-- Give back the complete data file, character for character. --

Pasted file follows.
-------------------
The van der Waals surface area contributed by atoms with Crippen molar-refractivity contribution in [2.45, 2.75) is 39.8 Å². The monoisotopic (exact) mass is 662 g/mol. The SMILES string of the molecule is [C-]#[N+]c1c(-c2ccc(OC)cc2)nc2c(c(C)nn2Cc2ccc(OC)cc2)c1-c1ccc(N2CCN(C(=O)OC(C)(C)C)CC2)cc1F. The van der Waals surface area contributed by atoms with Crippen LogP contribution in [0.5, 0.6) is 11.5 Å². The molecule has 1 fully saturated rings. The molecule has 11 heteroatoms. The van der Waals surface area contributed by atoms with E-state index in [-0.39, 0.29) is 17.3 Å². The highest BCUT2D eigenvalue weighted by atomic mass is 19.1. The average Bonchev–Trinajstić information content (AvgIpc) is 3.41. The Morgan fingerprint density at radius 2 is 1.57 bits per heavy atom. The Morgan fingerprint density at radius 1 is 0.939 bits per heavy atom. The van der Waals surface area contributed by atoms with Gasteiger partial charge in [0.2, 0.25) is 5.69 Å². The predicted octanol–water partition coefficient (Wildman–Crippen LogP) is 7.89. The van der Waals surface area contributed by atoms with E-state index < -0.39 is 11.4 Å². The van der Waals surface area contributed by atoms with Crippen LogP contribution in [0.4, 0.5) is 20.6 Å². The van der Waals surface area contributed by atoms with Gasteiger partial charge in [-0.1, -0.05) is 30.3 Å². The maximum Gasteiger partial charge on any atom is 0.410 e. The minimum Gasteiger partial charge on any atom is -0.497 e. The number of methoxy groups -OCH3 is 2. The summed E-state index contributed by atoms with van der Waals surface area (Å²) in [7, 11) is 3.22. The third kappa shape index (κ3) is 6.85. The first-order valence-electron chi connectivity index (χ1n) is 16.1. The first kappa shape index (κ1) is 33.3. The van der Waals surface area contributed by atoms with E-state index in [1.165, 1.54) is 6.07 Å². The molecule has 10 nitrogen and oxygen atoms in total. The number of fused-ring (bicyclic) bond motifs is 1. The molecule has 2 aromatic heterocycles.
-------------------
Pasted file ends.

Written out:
The van der Waals surface area contributed by atoms with Crippen molar-refractivity contribution in [2.45, 2.75) is 39.8 Å². The monoisotopic (exact) mass is 662 g/mol. The SMILES string of the molecule is [C-]#[N+]c1c(-c2ccc(OC)cc2)nc2c(c(C)nn2Cc2ccc(OC)cc2)c1-c1ccc(N2CCN(C(=O)OC(C)(C)C)CC2)cc1F. The van der Waals surface area contributed by atoms with Crippen LogP contribution in [0.5, 0.6) is 11.5 Å². The molecule has 1 fully saturated rings. The molecule has 11 heteroatoms. The van der Waals surface area contributed by atoms with E-state index in [-0.39, 0.29) is 17.3 Å². The highest BCUT2D eigenvalue weighted by atomic mass is 19.1. The average Bonchev–Trinajstić information content (AvgIpc) is 3.41. The Morgan fingerprint density at radius 2 is 1.57 bits per heavy atom. The Morgan fingerprint density at radius 1 is 0.939 bits per heavy atom. The van der Waals surface area contributed by atoms with Gasteiger partial charge in [0.2, 0.25) is 5.69 Å². The predicted octanol–water partition coefficient (Wildman–Crippen LogP) is 7.89. The van der Waals surface area contributed by atoms with E-state index < -0.39 is 11.4 Å². The van der Waals surface area contributed by atoms with Crippen LogP contribution in [0.4, 0.5) is 20.6 Å². The van der Waals surface area contributed by atoms with Gasteiger partial charge in [-0.1, -0.05) is 30.3 Å². The maximum Gasteiger partial charge on any atom is 0.410 e. The minimum Gasteiger partial charge on any atom is -0.497 e. The number of methoxy groups -OCH3 is 2. The summed E-state index contributed by atoms with van der Waals surface area (Å²) in [7, 11) is 3.22. The third kappa shape index (κ3) is 6.85. The first-order valence-electron chi connectivity index (χ1n) is 16.1. The first kappa shape index (κ1) is 33.3. The van der Waals surface area contributed by atoms with E-state index in [1.165, 1.54) is 6.07 Å². The molecule has 10 nitrogen and oxygen atoms in total. The number of fused-ring (bicyclic) bond motifs is 1. The molecule has 2 aromatic heterocycles.